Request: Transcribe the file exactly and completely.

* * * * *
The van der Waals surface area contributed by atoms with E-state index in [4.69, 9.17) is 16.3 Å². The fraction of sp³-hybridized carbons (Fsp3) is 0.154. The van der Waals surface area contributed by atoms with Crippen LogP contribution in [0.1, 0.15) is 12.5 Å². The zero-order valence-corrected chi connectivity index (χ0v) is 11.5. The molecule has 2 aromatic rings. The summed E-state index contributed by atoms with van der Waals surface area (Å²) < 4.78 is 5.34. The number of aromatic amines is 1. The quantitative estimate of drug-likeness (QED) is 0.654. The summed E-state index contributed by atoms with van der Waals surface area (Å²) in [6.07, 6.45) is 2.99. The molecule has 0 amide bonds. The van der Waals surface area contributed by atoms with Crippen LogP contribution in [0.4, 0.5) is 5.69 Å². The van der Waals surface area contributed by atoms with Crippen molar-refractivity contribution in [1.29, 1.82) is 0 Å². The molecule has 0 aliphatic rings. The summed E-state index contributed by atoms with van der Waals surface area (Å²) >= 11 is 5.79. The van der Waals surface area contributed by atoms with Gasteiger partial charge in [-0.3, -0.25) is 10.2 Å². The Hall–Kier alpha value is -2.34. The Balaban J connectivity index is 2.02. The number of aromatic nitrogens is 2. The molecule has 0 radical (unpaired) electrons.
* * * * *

The van der Waals surface area contributed by atoms with E-state index in [4.69, 9.17) is 16.3 Å². The fraction of sp³-hybridized carbons (Fsp3) is 0.154. The van der Waals surface area contributed by atoms with Crippen LogP contribution in [0.1, 0.15) is 12.5 Å². The zero-order valence-corrected chi connectivity index (χ0v) is 11.5. The molecule has 2 aromatic rings. The summed E-state index contributed by atoms with van der Waals surface area (Å²) < 4.78 is 5.34. The number of aromatic amines is 1. The quantitative estimate of drug-likeness (QED) is 0.654. The summed E-state index contributed by atoms with van der Waals surface area (Å²) in [6.07, 6.45) is 2.99. The molecule has 0 amide bonds. The van der Waals surface area contributed by atoms with Crippen LogP contribution in [0.4, 0.5) is 5.69 Å². The van der Waals surface area contributed by atoms with Crippen molar-refractivity contribution in [1.29, 1.82) is 0 Å². The molecule has 0 aliphatic rings. The summed E-state index contributed by atoms with van der Waals surface area (Å²) >= 11 is 5.79. The van der Waals surface area contributed by atoms with Gasteiger partial charge in [-0.3, -0.25) is 10.2 Å². The Hall–Kier alpha value is -2.34. The Balaban J connectivity index is 2.02. The number of aromatic nitrogens is 2. The molecule has 0 radical (unpaired) electrons.